It’s the end of another year. Time to take stock and evaluate the things we did and learned. As I looked back over 2014, I realized that this is one of those years where I learned a lot about parenting. I learned a lot that I didn’t know I didn’t know. I made mistakes, and I had some triumphs. And I learned more than I thought possible.
We’re in a season of transition around here. With 11- and 13-year-old girls in the house, we’re moving out of the “little kid” stage and into the teenage years. That means I’m learning new things about parenting. And it means I’m learning a whole bunch of stuff about myself and my kids.
So, here’s the top five parenting lessons I’ve learned this year. I thought I’d share them with you as an encouragement that this is a process — for both us and our kids. And even when we screw up, even when we make a mess of the things we should get right, God is right there with us, waiting for us to ask for His help.
1. I can’t fix everything. As my girls get older, they face more and more situations that I can’t control. They have to make choices that I can’t make for them. They encounter mean girls and situations with no good answers. And I have to let go and let them deal with it. When they were 2, I could jump in and make it all better with a kiss and pat on the back. Now, I can offer advice, pray hard and be available for a lengthy hug. I can wipe away the tears and point out their options. But I can’t fix it. My best option is to point them to the One who can fix things, it’s to remind them that God is in control even when their world seems out of control. But my days of being the one who can fix everything are over.
2. Failure is an excellent teacher. As my younger daughter has struggled to adjust to the organizational demands of middle school, I’ve learned that failure may well be the best teacher. Forgetting homework at school and having to figure out how to still get the work done before class is a much better deterrent to making the same mistake again than me rescuing her. God lets us make our own choices and to fail when we make the wrong ones. But He’s always there to pick us up and tell us to try again with His help. So, that’s my role, now, to be the one who picks up my kids when they fail and encourage them to try again with God’s help.
3. Technology is a blessing and a curse. This is the first year that both of my children have had cell phones. There are times when I think we should just implant them in their hands. They seem to be attached there anyway. I love being able to reach my kids no matter where they are. I like having instant answers to questions in my hands. But I hate the deterioration of face-to-face relationships that only communicating via text leads to. I hate seeing my kids in the same room with their friends ignoring each other for the sake of a text or game. So, I’ve learned that cell phones and tablets only have to take over as much of our lives as we let them. We’ve set rules on when phones can be used (not at the dinner table or in the car, and they have to be in the basket on the kitchen counter at bedtime). I’ve become the mean mom who asks for my kids’ phones and their friends’ phones when they walk in the door. Because I’d rather be the mean mom and have my kids be able to carry on face-to-face conversations with others than have them only be able to communicate via text.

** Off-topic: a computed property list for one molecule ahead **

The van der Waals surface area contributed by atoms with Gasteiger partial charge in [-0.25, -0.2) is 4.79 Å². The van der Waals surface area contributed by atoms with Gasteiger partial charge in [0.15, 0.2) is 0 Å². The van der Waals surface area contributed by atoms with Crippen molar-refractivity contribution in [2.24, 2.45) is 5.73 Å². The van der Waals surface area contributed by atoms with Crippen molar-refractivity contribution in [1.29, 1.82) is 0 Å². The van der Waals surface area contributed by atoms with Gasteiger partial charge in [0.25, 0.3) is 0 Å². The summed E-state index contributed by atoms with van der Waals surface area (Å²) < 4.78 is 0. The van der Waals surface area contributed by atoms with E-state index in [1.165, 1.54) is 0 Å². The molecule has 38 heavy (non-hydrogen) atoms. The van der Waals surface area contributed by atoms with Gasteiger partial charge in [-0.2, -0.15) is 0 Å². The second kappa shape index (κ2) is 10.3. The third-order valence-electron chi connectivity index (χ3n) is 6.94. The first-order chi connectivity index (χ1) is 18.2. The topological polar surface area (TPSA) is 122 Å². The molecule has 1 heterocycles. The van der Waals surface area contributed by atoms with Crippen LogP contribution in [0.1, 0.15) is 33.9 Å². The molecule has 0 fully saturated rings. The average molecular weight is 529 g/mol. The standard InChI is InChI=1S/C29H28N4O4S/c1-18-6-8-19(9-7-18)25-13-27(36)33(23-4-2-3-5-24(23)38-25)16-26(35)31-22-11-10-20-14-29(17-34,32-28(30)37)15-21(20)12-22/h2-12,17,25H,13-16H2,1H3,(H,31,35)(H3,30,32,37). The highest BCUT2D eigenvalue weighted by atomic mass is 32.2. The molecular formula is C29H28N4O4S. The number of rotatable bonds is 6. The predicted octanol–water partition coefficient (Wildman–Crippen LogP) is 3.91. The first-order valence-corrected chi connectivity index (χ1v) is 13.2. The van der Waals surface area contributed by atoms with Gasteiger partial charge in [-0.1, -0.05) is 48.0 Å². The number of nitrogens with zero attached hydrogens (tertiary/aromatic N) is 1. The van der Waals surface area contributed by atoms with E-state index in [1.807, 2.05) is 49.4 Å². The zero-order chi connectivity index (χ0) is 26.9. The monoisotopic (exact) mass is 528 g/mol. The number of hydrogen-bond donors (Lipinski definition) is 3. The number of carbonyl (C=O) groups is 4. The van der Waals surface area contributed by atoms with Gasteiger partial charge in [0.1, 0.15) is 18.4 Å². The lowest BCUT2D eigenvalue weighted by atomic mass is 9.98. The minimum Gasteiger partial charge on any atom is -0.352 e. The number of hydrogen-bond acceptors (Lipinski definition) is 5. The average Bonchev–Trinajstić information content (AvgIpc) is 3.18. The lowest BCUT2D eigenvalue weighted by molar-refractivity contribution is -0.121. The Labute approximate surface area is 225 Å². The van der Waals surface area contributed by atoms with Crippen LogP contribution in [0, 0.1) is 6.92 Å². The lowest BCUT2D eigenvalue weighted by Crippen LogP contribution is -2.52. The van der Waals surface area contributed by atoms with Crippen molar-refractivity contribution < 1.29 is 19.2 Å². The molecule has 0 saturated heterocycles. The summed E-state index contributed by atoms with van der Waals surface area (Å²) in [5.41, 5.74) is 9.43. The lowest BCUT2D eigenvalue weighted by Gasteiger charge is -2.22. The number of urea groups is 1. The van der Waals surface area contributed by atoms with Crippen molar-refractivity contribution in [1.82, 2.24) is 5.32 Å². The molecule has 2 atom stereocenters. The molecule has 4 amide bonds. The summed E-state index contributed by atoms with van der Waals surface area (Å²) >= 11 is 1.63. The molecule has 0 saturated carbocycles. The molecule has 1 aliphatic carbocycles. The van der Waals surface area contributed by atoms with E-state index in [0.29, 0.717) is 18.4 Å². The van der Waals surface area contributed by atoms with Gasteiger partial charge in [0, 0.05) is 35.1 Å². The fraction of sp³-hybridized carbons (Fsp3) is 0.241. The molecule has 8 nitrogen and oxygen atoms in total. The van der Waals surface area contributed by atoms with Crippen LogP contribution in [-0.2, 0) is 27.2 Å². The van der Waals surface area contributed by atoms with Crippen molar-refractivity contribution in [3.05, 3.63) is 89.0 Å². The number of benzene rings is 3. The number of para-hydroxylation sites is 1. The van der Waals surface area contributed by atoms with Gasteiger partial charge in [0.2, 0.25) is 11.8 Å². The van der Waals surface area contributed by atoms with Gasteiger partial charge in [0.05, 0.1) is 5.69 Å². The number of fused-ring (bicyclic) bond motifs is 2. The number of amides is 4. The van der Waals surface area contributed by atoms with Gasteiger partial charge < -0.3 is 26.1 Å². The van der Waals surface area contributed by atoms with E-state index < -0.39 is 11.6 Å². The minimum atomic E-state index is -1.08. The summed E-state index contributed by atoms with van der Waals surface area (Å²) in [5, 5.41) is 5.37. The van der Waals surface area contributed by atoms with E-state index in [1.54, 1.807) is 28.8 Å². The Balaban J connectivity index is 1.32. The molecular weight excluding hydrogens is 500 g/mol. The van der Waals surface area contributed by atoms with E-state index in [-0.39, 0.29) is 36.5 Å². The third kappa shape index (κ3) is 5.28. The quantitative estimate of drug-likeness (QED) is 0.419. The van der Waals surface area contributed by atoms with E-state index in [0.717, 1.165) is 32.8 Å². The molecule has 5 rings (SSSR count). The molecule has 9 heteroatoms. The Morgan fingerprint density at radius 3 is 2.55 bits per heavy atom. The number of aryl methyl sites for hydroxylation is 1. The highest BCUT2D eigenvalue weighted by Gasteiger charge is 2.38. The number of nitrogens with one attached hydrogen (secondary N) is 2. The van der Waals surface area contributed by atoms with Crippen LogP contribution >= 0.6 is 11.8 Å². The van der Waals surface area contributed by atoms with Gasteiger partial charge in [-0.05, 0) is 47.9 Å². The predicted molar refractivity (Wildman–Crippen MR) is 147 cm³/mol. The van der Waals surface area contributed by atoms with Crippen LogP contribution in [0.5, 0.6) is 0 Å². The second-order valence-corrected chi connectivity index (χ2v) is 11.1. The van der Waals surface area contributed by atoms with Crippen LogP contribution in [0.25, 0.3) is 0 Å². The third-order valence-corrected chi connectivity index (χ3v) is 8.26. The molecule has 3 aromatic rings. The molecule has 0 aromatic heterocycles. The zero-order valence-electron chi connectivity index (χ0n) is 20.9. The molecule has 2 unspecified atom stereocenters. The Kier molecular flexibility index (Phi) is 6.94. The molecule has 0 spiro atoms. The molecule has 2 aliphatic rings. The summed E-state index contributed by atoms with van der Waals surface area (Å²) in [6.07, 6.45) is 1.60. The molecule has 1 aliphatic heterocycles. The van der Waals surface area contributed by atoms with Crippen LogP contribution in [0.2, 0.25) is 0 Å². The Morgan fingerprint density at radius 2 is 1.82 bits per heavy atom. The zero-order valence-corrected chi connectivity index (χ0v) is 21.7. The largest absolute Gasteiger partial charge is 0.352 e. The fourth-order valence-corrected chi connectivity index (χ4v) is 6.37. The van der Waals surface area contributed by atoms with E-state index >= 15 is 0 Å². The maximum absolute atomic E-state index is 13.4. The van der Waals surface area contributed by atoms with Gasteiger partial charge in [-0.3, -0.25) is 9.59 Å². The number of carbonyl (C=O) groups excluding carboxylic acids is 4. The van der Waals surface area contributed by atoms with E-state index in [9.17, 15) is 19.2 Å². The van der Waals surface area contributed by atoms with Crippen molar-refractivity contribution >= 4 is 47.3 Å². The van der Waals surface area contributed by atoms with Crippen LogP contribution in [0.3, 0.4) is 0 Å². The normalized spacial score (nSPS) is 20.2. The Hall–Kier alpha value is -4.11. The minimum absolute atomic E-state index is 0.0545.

4. I need a village. This parenting thing is tough. And a lot of times, our kids don’t listen all that well to us. We need support. We need people who are older and wiser and sometimes younger and more hip to help us raise our kids. We need our kids to be surrounded by people who love them and genuinely care about them. We need to be surrounded by people who understand our parenting struggles and who can boost us up when we need it. There have been so many times in the past year when I’ve been at a complete loss on how to deal with my kids. In those moments when I’m crying out to God for help, He so often puts someone in my path that can point me in the right direction or who can simply offer up some words of encouragement. If you don’t have a village surrounding you and your kids, you need to create one.
5. I am not enough. There are too many days when I don’t know how to be a good parent. There are too many moments when the weight of being these girls’ mom is far too heavy for my shoulders. There is no way that I am enough. But I don’t have to be. I simply have to let God be enough. God didn’t make a mistake when He chose me to be the mom to my girls. He chose them, and He chose me. And He will never let me walk this parenting road alone. When I’m not enough to handle the heartaches, the frustrations and even the joys of being a parent, He is. And when I let Him fill me up, then my girls get the best of all possible worlds — they get God’s love, grace, patience and joy through me.
What lessons have you learned about parenting this year?